We are sure this will end well. Just as China took the 'if we build it (on free credit), they will come' growth model to extremes in real estate; it appears their ambitions in nuclear energy production are just as grandiose. However, just as they lost control of the real estate market, Bloomberg reports China is moving quickly to become the first country to operate the world’s most powerful atomic reactor even as France’s nuclear regulator says communication and cooperation on safety measures with its Chinese counterparts are lacking. France has a lot riding on a smooth roll out of China’s European Pressurized Reactors (EPRs) as it is home to Areva, which developed the next-gen reactor, and utility EdF, which oversees the project. French regulators, speaking in parliament, warned, "the Chinese safety authorities lack means. They are overwhelmed."
One month ago we showed that when it comes to the cost of basic (and not so basic) health insurance, the US is by far the most expensive country in the world and certainly among its "wealthy-nation"peers. It would be logical then to think that as a result of this premium - the biggest in the world - the quality of the healthcare offered in the US among the best, if not the best, in the world. Unfortunately, that would be wrong and, in fact, the reality is the complete opposite: as a recent study by the Commonweath Fund, looking at how the US healthcare system compares internationally, finds, "the U.S. fails to achieve better health outcomes than the other countries, and as shown in the earlier editions, the U.S. is last or near last on dimensions of access, efficiency, and equity." In other words: most expensive, yet worst in the developed world.
At the end of June, commemorative events will mark exactly 100 years since the assassination of Archduke Ferdinand in Sarajevo - a moment that would precipitate World War I. In the four days before war broke out, the Russian tsar and his cousin the German emperor -- "Willy" and "Nicky" as they nicknamed each other -- traded telegrams in a last-ditch bid to save peace, even as their army chiefs readied for battle.
France Arbitrarily Decides To Become Largest Stakeholder In Alstom, May Use Decree To Block Deal If GE DisagreesSubmitted by Tyler Durden on 06/20/2014 11:40 -0400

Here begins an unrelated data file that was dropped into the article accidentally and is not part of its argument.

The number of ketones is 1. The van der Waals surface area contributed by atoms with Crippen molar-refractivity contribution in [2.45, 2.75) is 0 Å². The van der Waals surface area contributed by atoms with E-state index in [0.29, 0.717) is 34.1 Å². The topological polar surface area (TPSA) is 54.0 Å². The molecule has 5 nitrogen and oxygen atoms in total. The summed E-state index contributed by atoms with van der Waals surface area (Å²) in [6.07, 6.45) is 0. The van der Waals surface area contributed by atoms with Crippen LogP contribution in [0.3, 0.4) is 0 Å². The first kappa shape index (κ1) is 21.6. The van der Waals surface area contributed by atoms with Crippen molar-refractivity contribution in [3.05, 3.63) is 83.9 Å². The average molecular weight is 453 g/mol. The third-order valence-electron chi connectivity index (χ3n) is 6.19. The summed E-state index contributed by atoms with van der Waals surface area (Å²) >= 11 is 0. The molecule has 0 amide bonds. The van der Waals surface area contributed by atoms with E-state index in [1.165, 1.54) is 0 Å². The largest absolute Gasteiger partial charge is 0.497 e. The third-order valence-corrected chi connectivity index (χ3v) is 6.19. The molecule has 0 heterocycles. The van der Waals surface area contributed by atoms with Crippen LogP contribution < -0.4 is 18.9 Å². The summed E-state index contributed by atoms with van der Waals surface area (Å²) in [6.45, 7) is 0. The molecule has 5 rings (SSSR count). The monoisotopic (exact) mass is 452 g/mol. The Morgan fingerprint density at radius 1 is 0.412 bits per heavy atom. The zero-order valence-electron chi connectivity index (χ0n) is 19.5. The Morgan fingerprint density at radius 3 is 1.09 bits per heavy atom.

We suspect this is not exactly the great news that GE was expecting... but it looks like a win. French minister Montebourg believes none of the current offers fulfill their demands and will use a decree to block the deal:
- *MONTEBOURG SAYS FRENCH STATE TO TAKE 20% STAKE IN ALSTOM
- *MONTEBOURG SAYS FRANCE WILL BUY ALSTOM STAKE OR BLOCK GE OFFER
- *MONTEBOURG SAYS FRANCE WILL USE DECREE IN ALSTOM CASE
- *MONTEBOURG SAYS FRANCE WILL ENTER IN ALLIANCE WITH GE
- *MONTEBOURG SAYS FRANCE SEEKING ALSTOM STAKE AT MARKET PRICE
So GE forced to partner with French or no deal. Nothing like partnering with the (almost) most socialist government on the planet to make money.
The slaughterhouse that Iraq has become in the past week is the stuff that nightmares are made of. And this is just the beginning. Here's why...
With 2 Russian TV journalists killed in recent days and on the heels of Russia's cutting off Ukraine's gas supply for non-payment, Interfax is reporting that:
*EXPLOSION ON UKRAINE GAS TRANSIT PIPELINE REPORTED: IFX
*INTERFAX CITES UKRAINE INTERIOR MINISTRY ON GAS PIPELINE BLAST
Witnesses say flames are reaching 200 metres high. Gazprom shares are tumbling on the news (as should European stocks) and Russia's Foreign Affairs Committee Chief Aleksei Pushkov warned relations between Ukraine and Russia have entered a new stage and are "moving closer towards a serious conflict."
As reported yesterday, The SCOTUS dealt a major blow to Argentina hopes it would avoid making payments on its "holdout" bonds when it enforced a lower-court ruling that said Argentina can't make payments on its restructured debt unless it also pays holdout hedge funds headed by Elliott Management, best known for briefly seizing an Argentina ship in late 2012. The immediate result was a major rout in the country's sovereign bonds, which also sent Argentina CDS soaring. Sadly for Argentina, this would hardly be the end of it, and about an hour ago, Standard & Poor added insult to injury and lowered its long-term foreign currency rating on Argentina to CCC- from CCC+ citing a "higher risk of default on the country's foreign currency debt." As a result, yesterday's drop in bonds has continued, if at a more moderate pace, and the country's USD bond due 2024 hav continued to sink in intraday trading. So what is next for the cash-strapped Latin American country for which the road ahead is suddenly quite "challenging" and default appears increasing like the only way out? For the answer we go to Citi's Jeffrey Williams who has laid out the five most likely developments.